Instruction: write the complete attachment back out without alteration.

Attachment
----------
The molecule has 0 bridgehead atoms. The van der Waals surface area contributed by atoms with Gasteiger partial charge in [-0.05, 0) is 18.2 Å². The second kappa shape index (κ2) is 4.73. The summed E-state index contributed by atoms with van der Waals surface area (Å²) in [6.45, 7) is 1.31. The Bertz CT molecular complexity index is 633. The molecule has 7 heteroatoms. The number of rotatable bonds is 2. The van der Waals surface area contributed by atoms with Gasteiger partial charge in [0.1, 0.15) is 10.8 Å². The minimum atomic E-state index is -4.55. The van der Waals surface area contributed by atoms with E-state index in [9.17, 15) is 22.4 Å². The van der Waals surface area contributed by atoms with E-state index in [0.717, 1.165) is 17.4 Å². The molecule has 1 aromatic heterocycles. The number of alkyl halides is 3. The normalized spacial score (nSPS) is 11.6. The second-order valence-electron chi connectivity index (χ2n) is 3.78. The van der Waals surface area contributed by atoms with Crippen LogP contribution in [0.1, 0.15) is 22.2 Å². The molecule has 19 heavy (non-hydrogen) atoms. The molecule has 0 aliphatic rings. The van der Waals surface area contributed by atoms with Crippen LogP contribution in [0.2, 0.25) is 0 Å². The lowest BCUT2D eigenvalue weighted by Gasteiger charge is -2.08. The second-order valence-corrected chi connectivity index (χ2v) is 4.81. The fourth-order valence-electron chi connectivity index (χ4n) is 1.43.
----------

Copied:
The molecule has 0 bridgehead atoms. The van der Waals surface area contributed by atoms with Gasteiger partial charge in [-0.05, 0) is 18.2 Å². The second kappa shape index (κ2) is 4.73. The summed E-state index contributed by atoms with van der Waals surface area (Å²) in [6.45, 7) is 1.31. The Bertz CT molecular complexity index is 633. The molecule has 7 heteroatoms. The number of rotatable bonds is 2. The van der Waals surface area contributed by atoms with Gasteiger partial charge in [0.1, 0.15) is 10.8 Å². The minimum atomic E-state index is -4.55. The van der Waals surface area contributed by atoms with E-state index in [9.17, 15) is 22.4 Å². The van der Waals surface area contributed by atoms with E-state index in [0.717, 1.165) is 17.4 Å². The molecule has 1 aromatic heterocycles. The number of alkyl halides is 3. The normalized spacial score (nSPS) is 11.6. The second-order valence-electron chi connectivity index (χ2n) is 3.78. The van der Waals surface area contributed by atoms with Crippen LogP contribution in [0.1, 0.15) is 22.2 Å². The molecule has 19 heavy (non-hydrogen) atoms. The molecule has 0 aliphatic rings. The van der Waals surface area contributed by atoms with Crippen LogP contribution in [0.2, 0.25) is 0 Å². The lowest BCUT2D eigenvalue weighted by Gasteiger charge is -2.08. The second-order valence-corrected chi connectivity index (χ2v) is 4.81. The fourth-order valence-electron chi connectivity index (χ4n) is 1.43.